Social Ethicist Awarded Louisville Institute Grant
Wednesday, April 20, 2011
PHILADELPHIA (April 20, 2011) - James F. Caccamo Ph.D., associate professor of theology at Saint Joseph’s University in Philadelphia, was awarded the Louisville Institute Sabbatical Grant for Researchers for his proposal to write Rewiring Virtue: Christian Ethics in an Age of Gadgets. The book will discuss the ethics of communication and information technologies from a Christian perspective.
“There is really nothing like my book proposal in Christian ethics literature right now,” says Caccamo. “This grant, combined with an SJU sabbatical, will provide a great opportunity to move forward on this project.” Caccamo will be on sabbatical for the 2011-12 academic year.
The first-of-its-kind book will explore contemporary technologies, analyzing them through a virtue approach. Virtue ethics is a moral method that focuses on the formation of good character through development of good moral habits – or virtues – like prudence, justice and love. Caccamo hopes the book will provide readers with tools to morally evaluate the way technological gadgets are used. He anticipates the book will be used for upper-level college courses.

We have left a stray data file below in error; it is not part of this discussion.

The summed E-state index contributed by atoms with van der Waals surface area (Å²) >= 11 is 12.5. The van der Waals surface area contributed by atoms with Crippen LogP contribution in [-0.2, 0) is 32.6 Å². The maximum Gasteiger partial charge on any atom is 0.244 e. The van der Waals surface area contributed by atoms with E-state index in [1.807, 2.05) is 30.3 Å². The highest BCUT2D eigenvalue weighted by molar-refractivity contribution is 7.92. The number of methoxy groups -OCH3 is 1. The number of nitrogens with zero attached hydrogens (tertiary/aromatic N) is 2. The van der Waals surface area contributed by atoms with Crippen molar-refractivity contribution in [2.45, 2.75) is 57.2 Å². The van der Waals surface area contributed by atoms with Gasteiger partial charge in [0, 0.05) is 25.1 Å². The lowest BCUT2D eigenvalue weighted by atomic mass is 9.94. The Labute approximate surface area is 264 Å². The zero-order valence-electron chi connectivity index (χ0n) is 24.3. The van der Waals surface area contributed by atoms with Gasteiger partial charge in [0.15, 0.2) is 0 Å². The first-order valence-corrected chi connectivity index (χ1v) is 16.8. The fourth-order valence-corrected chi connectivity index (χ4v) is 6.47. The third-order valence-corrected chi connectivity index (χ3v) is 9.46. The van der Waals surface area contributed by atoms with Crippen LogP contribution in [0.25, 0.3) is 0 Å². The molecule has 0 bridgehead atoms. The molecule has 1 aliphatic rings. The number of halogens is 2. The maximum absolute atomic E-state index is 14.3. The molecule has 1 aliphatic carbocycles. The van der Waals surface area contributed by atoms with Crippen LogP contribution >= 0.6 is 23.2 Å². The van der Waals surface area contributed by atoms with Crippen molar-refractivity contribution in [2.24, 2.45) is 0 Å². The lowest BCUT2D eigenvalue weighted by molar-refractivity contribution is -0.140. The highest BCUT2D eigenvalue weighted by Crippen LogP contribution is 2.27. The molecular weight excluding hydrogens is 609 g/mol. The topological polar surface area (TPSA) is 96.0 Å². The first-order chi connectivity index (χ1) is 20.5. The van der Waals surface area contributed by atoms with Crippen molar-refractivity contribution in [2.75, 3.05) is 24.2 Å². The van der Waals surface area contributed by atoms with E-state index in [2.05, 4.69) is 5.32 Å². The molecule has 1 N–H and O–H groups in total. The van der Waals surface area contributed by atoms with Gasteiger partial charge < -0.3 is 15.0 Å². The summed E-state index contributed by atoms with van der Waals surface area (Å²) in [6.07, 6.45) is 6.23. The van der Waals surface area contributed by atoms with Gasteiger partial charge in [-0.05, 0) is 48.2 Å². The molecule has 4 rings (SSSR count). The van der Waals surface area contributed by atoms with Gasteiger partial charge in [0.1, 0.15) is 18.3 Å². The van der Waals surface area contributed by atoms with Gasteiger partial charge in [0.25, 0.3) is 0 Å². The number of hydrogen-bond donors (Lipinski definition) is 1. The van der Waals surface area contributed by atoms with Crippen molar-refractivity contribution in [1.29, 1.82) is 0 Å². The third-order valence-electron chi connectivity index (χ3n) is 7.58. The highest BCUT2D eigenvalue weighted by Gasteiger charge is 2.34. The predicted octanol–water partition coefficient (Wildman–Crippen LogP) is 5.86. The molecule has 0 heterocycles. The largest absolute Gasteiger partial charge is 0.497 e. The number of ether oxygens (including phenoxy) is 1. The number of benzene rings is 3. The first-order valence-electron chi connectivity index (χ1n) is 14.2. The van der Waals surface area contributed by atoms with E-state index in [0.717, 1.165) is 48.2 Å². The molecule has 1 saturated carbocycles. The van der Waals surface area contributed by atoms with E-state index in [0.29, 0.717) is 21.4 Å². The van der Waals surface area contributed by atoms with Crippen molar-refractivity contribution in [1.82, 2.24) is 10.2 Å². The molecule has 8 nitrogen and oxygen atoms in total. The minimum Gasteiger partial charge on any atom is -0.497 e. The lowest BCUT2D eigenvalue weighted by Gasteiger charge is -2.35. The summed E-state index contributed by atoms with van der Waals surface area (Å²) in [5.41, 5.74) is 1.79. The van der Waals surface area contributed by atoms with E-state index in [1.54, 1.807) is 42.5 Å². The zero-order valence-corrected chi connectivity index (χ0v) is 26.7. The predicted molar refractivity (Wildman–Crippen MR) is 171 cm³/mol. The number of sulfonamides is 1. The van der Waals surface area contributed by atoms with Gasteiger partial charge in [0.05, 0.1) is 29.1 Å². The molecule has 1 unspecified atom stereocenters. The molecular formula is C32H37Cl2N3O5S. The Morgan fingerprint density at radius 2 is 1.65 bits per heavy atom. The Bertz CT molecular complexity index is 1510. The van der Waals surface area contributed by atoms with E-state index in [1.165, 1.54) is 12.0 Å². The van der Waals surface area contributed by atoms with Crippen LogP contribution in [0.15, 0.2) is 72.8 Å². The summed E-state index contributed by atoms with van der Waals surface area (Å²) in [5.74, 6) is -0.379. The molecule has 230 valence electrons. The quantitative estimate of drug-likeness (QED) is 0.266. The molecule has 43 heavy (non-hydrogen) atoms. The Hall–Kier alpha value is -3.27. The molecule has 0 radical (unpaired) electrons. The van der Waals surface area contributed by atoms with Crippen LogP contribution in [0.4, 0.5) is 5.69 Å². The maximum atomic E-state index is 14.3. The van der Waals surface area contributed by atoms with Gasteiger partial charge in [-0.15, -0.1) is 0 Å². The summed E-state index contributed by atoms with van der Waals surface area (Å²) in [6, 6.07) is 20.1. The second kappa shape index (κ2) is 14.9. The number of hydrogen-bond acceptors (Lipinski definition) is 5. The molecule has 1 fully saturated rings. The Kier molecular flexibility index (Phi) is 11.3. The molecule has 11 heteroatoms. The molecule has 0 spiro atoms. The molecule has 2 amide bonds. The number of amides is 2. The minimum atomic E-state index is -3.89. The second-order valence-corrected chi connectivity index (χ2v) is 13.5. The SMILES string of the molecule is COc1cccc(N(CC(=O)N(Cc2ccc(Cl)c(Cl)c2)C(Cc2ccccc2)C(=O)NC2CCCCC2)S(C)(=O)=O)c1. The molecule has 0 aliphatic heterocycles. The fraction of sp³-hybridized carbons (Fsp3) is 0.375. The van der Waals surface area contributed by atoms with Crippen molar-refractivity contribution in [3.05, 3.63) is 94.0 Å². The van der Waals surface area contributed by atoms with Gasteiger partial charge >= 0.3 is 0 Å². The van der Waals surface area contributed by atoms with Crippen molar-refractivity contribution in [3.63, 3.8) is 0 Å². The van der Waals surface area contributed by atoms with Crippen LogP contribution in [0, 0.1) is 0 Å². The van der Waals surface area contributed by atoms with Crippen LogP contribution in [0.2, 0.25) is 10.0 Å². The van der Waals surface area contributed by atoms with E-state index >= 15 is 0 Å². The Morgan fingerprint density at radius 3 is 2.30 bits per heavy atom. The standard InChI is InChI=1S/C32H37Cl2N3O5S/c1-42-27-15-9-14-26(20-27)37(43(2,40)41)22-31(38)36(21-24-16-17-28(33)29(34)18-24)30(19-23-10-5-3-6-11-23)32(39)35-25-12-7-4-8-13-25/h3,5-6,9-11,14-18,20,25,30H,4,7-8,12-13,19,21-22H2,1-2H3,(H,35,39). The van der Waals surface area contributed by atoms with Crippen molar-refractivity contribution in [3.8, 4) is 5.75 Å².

A Christian social ethicist with a special interest in the ethics of media, computing and telecommunications technology, Caccamo recently co-authored Living Worship (Brazos Press, 2011), with Todd Johnson, Ph.D., of Fuller Theological Seminary and Lester Ruth, Ph.D., of Duke Divinity School. Living Worship is an interactive multimedia case study of the worship life of Ravenswood Covenant Church, a Christian congregation in Chicago.
Founded in 1990 as a center for research and leadership education on American religion, the Louisville Institute seeks to nurture inquiry and conversation regarding the character, problems, contributions and prospects of the historic institutions and commitments of American Christianity in ways that mutually benefit both scholars and religious leaders. The Sabbatical Grants for Researchers program supports research and research-related projects undertaken in the interest of Christian churches in North America.